SHANTZ, JACOB YOST, farmer, businessman, office holder, author, and promoter of Mennonite settlement; b. 2 May 1822 in Ebytown (Kitchener), Upper Canada, eighth of the ten children of Jacob Shantz, a farmer and sawmill owner, and Mary Yost; m. first 2 May 1843 Barbara Biehn (d. 1853), and they had three daughters and two sons; m. secondly 6 Dec. 1853 Nancy Anna Brubacher (d. 1870), and they had seven children; m. thirdly 1 Oct. 1871 Sarah Shuh (d. 1893); d. 28 Oct. 1909 in Berlin (Kitchener).
Jacob Yost Shantz grew up in Ebytown, later known as Berlin, where his parents, Mennonites from Pennsylvania, had purchased land in 1810 [see Benjamin Eby*]. On his 21st birthday he married his cousin Barbara Biehn and not long afterwards they took over his parents’ farm. Shantz then became manager of his father’s sawmill, began to buy and sell real estate, and invested in other local business ventures. His interests extended to education and public service: he acted as a school trustee and held several minor local posts, such as fence inspector, road overseer, and village tax collector. He was also an early supporter of the temperance movement.
Shantz soon diversified his business interests. He found a variety of markets for the wood from his sawmill and the woodlots he acquired in the early 1850s, constructing wooden sidewalks in Berlin, providing fuel for the Grand Trunk Railway, and supplying building materials to German immigrants. He took a major step as an entrepreneur in 1861 when he bought a property on the corner of King and Foundry (Ontario) streets, Berlin, and constructed the Canadian Block, a three-storey commercial building. As a contractor, he became involved in numerous projects, one of the most important of which was the erection of the Berlin market-house in 1869. Early the following year he built a button factory for Emil Vogelsang and his partner, John Jacob Woelfle. Seven months later Woelfle sold his interests in the factory to Shantz, who quickly gained prominence as a manufacturer. In 1875 the partnership between Vogelsang and Shantz was terminated. The Dominion Button Works became Shantz’s; his sons would assist him in managing the company, which by 1880 employed over 140 workers. Early in 1873 Shantz had also formed a partnership to manufacture felt. Shantz and Feick lasted only two years, but Shantz went on to form other partnerships for his felt business and continued in it until about 1880.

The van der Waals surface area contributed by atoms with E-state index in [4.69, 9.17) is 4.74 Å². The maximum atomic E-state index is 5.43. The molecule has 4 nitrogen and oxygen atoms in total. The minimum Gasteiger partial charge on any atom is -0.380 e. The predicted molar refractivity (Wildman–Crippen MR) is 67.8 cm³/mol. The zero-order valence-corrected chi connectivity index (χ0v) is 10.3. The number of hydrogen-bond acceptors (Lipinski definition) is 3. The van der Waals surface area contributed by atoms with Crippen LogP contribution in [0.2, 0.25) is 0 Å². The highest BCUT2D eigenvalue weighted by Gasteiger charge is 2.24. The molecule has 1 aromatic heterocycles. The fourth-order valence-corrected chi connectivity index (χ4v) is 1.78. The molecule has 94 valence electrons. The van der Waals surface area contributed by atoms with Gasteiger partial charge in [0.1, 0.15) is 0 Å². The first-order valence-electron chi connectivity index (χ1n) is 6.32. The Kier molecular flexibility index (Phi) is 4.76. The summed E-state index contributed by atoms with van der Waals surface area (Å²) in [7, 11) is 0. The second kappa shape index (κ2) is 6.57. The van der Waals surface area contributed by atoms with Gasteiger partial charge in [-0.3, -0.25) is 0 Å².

In 1872 Shantz had been asked by the Canadian government to travel to western Canada with a Mennonite from southern Russia, Bernhard Warkentin, who was considering immigration to North America. The government mistakenly thought that Warkentin was a member of an official delegation; it is not entirely clear why Shantz was selected to accompany him. After visiting Manitoba with him Shantz sent a report of his journey to the government. Favourably impressed, immigration officials asked that he prepare a more detailed account for publication. Narrative of a journey to Manitoba was translated into a number of languages and became an important item in the promotion of European immigration to the west. Meanwhile, the federal government had assigned Wilhelm Hespeler* to visit Mennonite colonies in Russia to see if further contacts might encourage prospective immigrants to choose Canada rather than the United States. In the spring of 1873 six Mennonite colonies sent two delegates each to investigate opportunities in North America. Shantz was invited to accompany Hespeler and the group to Manitoba, and he took them through the regions southeast and west of Winnipeg.
When many Mennonites decided to immigrate [see Gerhard Wiebe*], Shantz was asked to serve as Canadian director of the movement, to assist with transportation and other arrangements, and to see that the immigrants arrived safely at their destination. He needed to raise a considerable amount of money to help defray the expenses of the approximately 7,000 settlers who were to arrive in Manitoba during the next six years. Many were unable to sell their property in Russia or lacked the means to pay for their transportation and purchase necessary supplies. Shantz served as secretary-treasurer of a committee organized in 1874 to receive and administer funds lent by Mennonites living in Ontario. The following year the committee successfully requested from the federal government a loan of $100,000 and a subsidy of $70,000 for transportation. Shantz and other Ontario Mennonites acted as guarantors for these and additional loans. Over the years Shantz would travel frequently between Ontario and Manitoba, to provide assistance to the immigrants, arrange repayment of the loans, and, when needed, obtain more funds. In return for his services he received a number of land grants in the “reserves” which had been set aside for the Mennonites to the east and west of the Red River. Two communities, Schanzenfeld and Schanzenberg, were named in his honour.